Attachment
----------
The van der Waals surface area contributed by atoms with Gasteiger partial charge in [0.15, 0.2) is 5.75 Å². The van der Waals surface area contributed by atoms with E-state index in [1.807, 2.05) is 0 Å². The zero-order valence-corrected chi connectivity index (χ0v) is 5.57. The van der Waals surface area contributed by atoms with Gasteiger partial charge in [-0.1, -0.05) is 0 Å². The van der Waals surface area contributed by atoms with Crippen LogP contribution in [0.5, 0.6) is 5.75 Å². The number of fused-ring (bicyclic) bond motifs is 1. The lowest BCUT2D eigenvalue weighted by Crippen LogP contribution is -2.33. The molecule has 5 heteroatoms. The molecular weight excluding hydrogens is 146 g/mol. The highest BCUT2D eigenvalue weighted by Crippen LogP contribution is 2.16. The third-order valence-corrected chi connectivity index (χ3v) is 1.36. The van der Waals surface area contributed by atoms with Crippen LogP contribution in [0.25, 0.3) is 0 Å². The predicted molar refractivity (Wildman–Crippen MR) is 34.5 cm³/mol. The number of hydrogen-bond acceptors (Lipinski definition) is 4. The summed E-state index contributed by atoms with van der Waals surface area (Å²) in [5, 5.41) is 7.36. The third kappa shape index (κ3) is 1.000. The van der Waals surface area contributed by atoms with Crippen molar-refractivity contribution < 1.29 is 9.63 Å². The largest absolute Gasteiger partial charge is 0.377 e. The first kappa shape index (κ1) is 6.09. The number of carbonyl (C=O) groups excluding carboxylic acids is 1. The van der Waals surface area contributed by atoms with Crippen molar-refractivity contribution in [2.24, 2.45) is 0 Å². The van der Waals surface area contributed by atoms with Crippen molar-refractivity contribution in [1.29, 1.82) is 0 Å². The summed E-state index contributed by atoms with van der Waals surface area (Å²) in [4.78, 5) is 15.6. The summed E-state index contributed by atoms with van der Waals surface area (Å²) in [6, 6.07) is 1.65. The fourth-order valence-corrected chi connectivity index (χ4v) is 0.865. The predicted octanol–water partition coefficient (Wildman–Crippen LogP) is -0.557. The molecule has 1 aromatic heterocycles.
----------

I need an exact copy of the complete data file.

The van der Waals surface area contributed by atoms with Gasteiger partial charge in [0.15, 0.2) is 5.75 Å². The van der Waals surface area contributed by atoms with E-state index in [1.807, 2.05) is 0 Å². The zero-order valence-corrected chi connectivity index (χ0v) is 5.57. The van der Waals surface area contributed by atoms with Gasteiger partial charge in [-0.1, -0.05) is 0 Å². The van der Waals surface area contributed by atoms with Crippen LogP contribution in [0.5, 0.6) is 5.75 Å². The number of fused-ring (bicyclic) bond motifs is 1. The lowest BCUT2D eigenvalue weighted by Crippen LogP contribution is -2.33. The molecule has 5 heteroatoms. The molecular weight excluding hydrogens is 146 g/mol. The highest BCUT2D eigenvalue weighted by Crippen LogP contribution is 2.16. The third-order valence-corrected chi connectivity index (χ3v) is 1.36. The van der Waals surface area contributed by atoms with Crippen LogP contribution in [0.25, 0.3) is 0 Å². The predicted molar refractivity (Wildman–Crippen MR) is 34.5 cm³/mol. The number of hydrogen-bond acceptors (Lipinski definition) is 4. The summed E-state index contributed by atoms with van der Waals surface area (Å²) in [5, 5.41) is 7.36. The third kappa shape index (κ3) is 1.000. The van der Waals surface area contributed by atoms with Crippen molar-refractivity contribution < 1.29 is 9.63 Å². The largest absolute Gasteiger partial charge is 0.377 e. The first kappa shape index (κ1) is 6.09. The number of carbonyl (C=O) groups excluding carboxylic acids is 1. The van der Waals surface area contributed by atoms with Crippen molar-refractivity contribution in [2.24, 2.45) is 0 Å². The van der Waals surface area contributed by atoms with Crippen molar-refractivity contribution in [1.29, 1.82) is 0 Å². The summed E-state index contributed by atoms with van der Waals surface area (Å²) in [4.78, 5) is 15.6. The summed E-state index contributed by atoms with van der Waals surface area (Å²) in [6, 6.07) is 1.65. The fourth-order valence-corrected chi connectivity index (χ4v) is 0.865. The predicted octanol–water partition coefficient (Wildman–Crippen LogP) is -0.557. The molecule has 1 aromatic heterocycles.